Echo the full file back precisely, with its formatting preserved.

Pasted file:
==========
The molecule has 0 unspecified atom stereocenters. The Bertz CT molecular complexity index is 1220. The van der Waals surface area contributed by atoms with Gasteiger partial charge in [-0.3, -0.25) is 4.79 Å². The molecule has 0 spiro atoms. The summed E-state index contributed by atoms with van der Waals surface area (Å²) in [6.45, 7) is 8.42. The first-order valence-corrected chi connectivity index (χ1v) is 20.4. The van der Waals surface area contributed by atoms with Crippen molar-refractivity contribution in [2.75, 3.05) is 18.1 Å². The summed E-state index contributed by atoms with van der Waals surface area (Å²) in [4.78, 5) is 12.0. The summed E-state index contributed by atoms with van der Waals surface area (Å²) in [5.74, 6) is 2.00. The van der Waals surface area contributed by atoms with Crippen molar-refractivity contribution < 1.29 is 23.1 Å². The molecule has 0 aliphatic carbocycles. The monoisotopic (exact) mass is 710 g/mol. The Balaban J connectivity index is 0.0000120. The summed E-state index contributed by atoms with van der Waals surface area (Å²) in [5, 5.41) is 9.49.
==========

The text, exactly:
The molecule has 0 unspecified atom stereocenters. The Bertz CT molecular complexity index is 1220. The van der Waals surface area contributed by atoms with Gasteiger partial charge in [-0.3, -0.25) is 4.79 Å². The molecule has 0 spiro atoms. The summed E-state index contributed by atoms with van der Waals surface area (Å²) in [6.45, 7) is 8.42. The first-order valence-corrected chi connectivity index (χ1v) is 20.4. The van der Waals surface area contributed by atoms with Crippen molar-refractivity contribution in [2.75, 3.05) is 18.1 Å². The summed E-state index contributed by atoms with van der Waals surface area (Å²) in [4.78, 5) is 12.0. The summed E-state index contributed by atoms with van der Waals surface area (Å²) in [5.74, 6) is 2.00. The van der Waals surface area contributed by atoms with Crippen molar-refractivity contribution < 1.29 is 23.1 Å². The molecule has 0 aliphatic carbocycles. The monoisotopic (exact) mass is 710 g/mol. The Balaban J connectivity index is 0.0000120. The summed E-state index contributed by atoms with van der Waals surface area (Å²) in [5, 5.41) is 9.49.